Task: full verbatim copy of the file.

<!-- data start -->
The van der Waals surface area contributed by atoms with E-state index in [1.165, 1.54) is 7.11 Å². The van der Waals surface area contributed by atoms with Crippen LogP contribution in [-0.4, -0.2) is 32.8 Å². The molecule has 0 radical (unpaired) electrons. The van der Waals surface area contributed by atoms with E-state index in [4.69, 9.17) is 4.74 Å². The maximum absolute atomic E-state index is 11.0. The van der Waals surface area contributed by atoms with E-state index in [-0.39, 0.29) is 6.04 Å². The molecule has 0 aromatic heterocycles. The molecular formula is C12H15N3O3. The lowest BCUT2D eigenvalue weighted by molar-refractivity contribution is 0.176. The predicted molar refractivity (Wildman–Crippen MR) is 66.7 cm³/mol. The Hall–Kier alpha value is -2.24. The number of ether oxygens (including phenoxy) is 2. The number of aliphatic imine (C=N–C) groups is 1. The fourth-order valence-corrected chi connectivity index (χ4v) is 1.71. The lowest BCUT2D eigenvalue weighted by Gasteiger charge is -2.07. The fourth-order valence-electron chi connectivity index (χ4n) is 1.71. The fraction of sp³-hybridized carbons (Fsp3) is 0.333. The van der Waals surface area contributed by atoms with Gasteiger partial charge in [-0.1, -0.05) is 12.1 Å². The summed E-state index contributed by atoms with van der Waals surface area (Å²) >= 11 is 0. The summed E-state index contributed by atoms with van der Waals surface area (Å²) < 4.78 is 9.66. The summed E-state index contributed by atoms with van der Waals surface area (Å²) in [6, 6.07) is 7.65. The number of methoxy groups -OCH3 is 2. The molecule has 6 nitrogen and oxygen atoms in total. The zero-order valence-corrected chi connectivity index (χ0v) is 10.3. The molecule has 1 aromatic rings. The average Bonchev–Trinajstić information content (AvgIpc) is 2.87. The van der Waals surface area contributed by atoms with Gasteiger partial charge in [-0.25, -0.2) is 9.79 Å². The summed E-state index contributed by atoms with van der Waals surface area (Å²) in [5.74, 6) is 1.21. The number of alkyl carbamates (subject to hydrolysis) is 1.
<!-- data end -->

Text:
The van der Waals surface area contributed by atoms with E-state index in [1.165, 1.54) is 7.11 Å². The van der Waals surface area contributed by atoms with Crippen LogP contribution in [-0.4, -0.2) is 32.8 Å². The molecule has 0 radical (unpaired) electrons. The van der Waals surface area contributed by atoms with E-state index in [4.69, 9.17) is 4.74 Å². The maximum absolute atomic E-state index is 11.0. The van der Waals surface area contributed by atoms with E-state index in [-0.39, 0.29) is 6.04 Å². The molecule has 0 aromatic heterocycles. The molecular formula is C12H15N3O3. The lowest BCUT2D eigenvalue weighted by molar-refractivity contribution is 0.176. The predicted molar refractivity (Wildman–Crippen MR) is 66.7 cm³/mol. The Hall–Kier alpha value is -2.24. The number of ether oxygens (including phenoxy) is 2. The number of aliphatic imine (C=N–C) groups is 1. The fourth-order valence-corrected chi connectivity index (χ4v) is 1.71. The lowest BCUT2D eigenvalue weighted by Gasteiger charge is -2.07. The fourth-order valence-electron chi connectivity index (χ4n) is 1.71. The fraction of sp³-hybridized carbons (Fsp3) is 0.333. The van der Waals surface area contributed by atoms with Gasteiger partial charge in [-0.1, -0.05) is 12.1 Å². The summed E-state index contributed by atoms with van der Waals surface area (Å²) >= 11 is 0. The summed E-state index contributed by atoms with van der Waals surface area (Å²) < 4.78 is 9.66. The summed E-state index contributed by atoms with van der Waals surface area (Å²) in [6, 6.07) is 7.65. The number of methoxy groups -OCH3 is 2. The molecule has 6 nitrogen and oxygen atoms in total. The zero-order valence-corrected chi connectivity index (χ0v) is 10.3. The molecule has 1 aromatic rings. The average Bonchev–Trinajstić information content (AvgIpc) is 2.87. The van der Waals surface area contributed by atoms with Gasteiger partial charge in [-0.25, -0.2) is 9.79 Å². The summed E-state index contributed by atoms with van der Waals surface area (Å²) in [5.74, 6) is 1.21. The number of alkyl carbamates (subject to hydrolysis) is 1.